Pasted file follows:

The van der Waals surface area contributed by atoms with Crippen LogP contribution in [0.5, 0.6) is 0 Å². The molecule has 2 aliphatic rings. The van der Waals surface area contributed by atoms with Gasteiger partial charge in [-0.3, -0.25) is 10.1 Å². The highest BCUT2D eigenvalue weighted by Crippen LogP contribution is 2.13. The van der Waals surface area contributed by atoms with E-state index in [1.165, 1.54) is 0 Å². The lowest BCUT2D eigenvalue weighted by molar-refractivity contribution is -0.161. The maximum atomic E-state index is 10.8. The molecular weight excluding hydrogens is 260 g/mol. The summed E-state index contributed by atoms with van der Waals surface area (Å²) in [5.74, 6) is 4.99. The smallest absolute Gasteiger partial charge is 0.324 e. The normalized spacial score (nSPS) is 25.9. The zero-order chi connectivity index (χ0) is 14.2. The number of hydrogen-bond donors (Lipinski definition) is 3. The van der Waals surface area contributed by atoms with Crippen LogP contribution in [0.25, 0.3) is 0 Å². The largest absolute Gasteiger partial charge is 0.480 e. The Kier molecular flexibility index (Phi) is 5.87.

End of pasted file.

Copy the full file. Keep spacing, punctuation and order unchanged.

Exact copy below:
The van der Waals surface area contributed by atoms with Crippen LogP contribution in [0.5, 0.6) is 0 Å². The molecule has 2 aliphatic rings. The van der Waals surface area contributed by atoms with Gasteiger partial charge in [-0.3, -0.25) is 10.1 Å². The highest BCUT2D eigenvalue weighted by Crippen LogP contribution is 2.13. The van der Waals surface area contributed by atoms with E-state index in [1.165, 1.54) is 0 Å². The lowest BCUT2D eigenvalue weighted by molar-refractivity contribution is -0.161. The maximum atomic E-state index is 10.8. The molecular weight excluding hydrogens is 260 g/mol. The summed E-state index contributed by atoms with van der Waals surface area (Å²) in [5.74, 6) is 4.99. The smallest absolute Gasteiger partial charge is 0.324 e. The normalized spacial score (nSPS) is 25.9. The zero-order chi connectivity index (χ0) is 14.2. The number of hydrogen-bond donors (Lipinski definition) is 3. The van der Waals surface area contributed by atoms with Crippen LogP contribution in [0.25, 0.3) is 0 Å². The largest absolute Gasteiger partial charge is 0.480 e. The Kier molecular flexibility index (Phi) is 5.87.